by Senator Paul Tsongas
New York Times
December 10, 1995
The following piece by Paul Tsongas describes the "sensible center" in American politics as fiscally conservative, socially inclusive, supportive of the environment and of campaign finance reform. Not much has changed in the 15 years since he wrote it. - editor
If you are ever in front of an audience and searching for an engaging topic, try this: suggest there is a "passionate center" to the American body politic -- or "sensible center," as Colin Powell would say, or "radical center" as others would argue. Suggest that this center is held together by four basic points of agreement.
First, it is fiscally conservative. It strongly supports a balanced budget -- not so much because of the economic consequences of large-scale debt but because of the irresponsibility such debt symbolizes. While it is true that a balanced budget will reduce interest rates and free up capital to enhance America's global competitiveness, the passion for fiscal responsibility really flows from people's adamant opposition to saddling their children with a $5 trillion debt.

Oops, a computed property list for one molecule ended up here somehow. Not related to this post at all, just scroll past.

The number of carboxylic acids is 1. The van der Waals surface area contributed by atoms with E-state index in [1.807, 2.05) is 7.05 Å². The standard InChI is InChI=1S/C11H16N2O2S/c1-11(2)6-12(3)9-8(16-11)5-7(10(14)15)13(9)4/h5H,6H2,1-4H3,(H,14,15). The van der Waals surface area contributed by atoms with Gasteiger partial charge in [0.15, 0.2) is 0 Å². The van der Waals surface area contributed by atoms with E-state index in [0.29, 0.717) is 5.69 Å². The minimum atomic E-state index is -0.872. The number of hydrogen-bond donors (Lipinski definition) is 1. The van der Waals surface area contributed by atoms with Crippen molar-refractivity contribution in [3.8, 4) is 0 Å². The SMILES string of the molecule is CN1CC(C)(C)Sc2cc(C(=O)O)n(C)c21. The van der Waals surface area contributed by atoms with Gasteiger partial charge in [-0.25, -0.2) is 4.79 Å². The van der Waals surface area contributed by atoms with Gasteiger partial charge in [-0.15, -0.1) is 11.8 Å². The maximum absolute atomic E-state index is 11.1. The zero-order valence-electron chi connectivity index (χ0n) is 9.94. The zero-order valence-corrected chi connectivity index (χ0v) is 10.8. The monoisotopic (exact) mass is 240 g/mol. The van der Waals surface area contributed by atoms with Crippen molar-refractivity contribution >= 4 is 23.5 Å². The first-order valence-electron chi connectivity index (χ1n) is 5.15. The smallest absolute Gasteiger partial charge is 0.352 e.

Second, the passionate center is socially inclusive and protective of individual liberties. Most Americans are not racist or sexist. Increasing numbers accept homosexuality. Polls show, unsurprisingly, that most Democratic and independent women are pro-choice, but they also show that most Republican women are pro-choice as well.
Third, it is pro-environment. Where did anyone get the idea that Americans were so fed up with Federal regulations that they would want Congress to gut the Clean Water Act and Clean Air Act? Or to open up wildlife refuges to oil companies? Or to support any of the myriad bonehead ideas of the last year? Most Americans, especially the young, see the environment as fundamental to their quality of life, as a legacy to be protected, not a place to be plundered for the profit of the few.
Fourth, the passionate center wants campaign finance reform. Americans are sickened by political action committees owning Congress and by "soft money" funds that evade campaign laws to benefit the very people who passed those laws. When President Clinton and Speaker Newt Gingrich shook hands in New Hampshire in June and agreed to strengthen campaign laws, most Americans doubted that they were serious. As the weak "reform" package passed by Congress shows, the skeptics were right.